“Because,” she said with a gasp as he scraped his teeth down her neck, “it perfectly captures two humans in wild, passionate love.”

“Lust,” Adam corrected.

“We’ll never know, actually,” she said, “if it was lust or love. Their story gets cut short too soon. the beauty of it is in the potential, the pure emotion. ‘Here’s much to do with hate, but more with love.’ If you take away their love story, it’s possible that characters who die in the play would still die. If you take away the hatred of their families, there’s a possibility that their love survives.”

“The way he switches from Rosaline to Juliet,” said Adam, gathering Belle’s skirts up to her knees, “I doubt it.”

“But the possibility is there.” She sighed in frustration as he began to skim his fingers across the backs of her knees. “It’s about a love made impossible by circumstances. You absolutely cannot tell me you don’t have experience with that.”

He lifted her so she was sitting on the table, even as her gaze remained fixed on the book she held over his shoulder. “That I do. But couldn’t you find a play with a more…” he began to stroke up her thighs, “…satisfying payoff?”

“I haven’t come across its equal in language,” she insisted as he began to undo the laces at the front of her dress. “Listen to this.” Her other arm reached past him and he heard the sound of rustling as she turned pages, looking for a scene she clearly knew well. “‘Gallop a’—aaaah.” She let out a long sigh as he pulled her bodice free and scooped one breast out of her chemise, taking her tight, rosy nipple into his mouth.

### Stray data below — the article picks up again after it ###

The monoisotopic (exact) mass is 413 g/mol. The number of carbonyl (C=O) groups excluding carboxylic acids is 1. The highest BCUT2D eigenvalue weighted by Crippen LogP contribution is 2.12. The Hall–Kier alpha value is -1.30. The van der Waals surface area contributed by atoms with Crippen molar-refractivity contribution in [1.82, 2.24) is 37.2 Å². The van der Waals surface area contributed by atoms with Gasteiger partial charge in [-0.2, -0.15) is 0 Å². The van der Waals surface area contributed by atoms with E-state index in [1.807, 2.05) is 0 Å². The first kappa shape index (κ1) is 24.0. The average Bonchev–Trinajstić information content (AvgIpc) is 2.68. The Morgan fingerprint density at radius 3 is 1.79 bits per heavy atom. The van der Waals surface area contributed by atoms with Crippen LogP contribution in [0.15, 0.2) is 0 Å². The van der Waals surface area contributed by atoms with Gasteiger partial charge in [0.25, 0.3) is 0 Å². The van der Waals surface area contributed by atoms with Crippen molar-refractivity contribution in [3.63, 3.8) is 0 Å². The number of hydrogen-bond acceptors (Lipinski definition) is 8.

“I’m sorry,” he said after a few moments. “Were you saying something?”

Belle took a deep breath as Adam returned his mouth to her breast and tried again. “‘Gallop apace, you firey-footed steeds, towards Phoebus’ lodging: Such a wagoner as Phaethon would whip you to the west, and bring in cloudy night immediately.’” She rocked her hips up as one of Adam’s hands delved between her legs, fingers working her clit and sliding into her slick entrance. “‘Spread thy close curtain, love-performing night, that runaway’s eyes may wink and Romeo leap into these arms, untalked of and unseen.’”

The hand that wasn’t holding the book came to rest at the back of Adam’s head, where he was still working her into a frenzy with his mouth on her breast. “You see?” she gasped. “Juliet gets to be so unabashedly sexual. It’s quite refreshing.”

“Yes,” said Adam wryly, raising his head to worry her earlobe between his teeth. “And then she must die.” He tucked his nose behind her ear and kissed the soft patch of skin there in that way that drove her mad. “And what about you, my love? Shall I give you une petite mort?”

Belle exhaled loudly. “I don’t know what you’re talking about. I’m reading.” She spread her legs a bit wider.

Adam reached for the fastenings of his breeches, slowly enough that she could easily have stopped him. When she didn’t, he freed his stiffened cock and stroked himself, fingers still wet from being inside his wife. He circled the head of his prick with his thumb until he was moaning, then reached for Belle’s hips and fit himself against her entrance.

Smack-slam.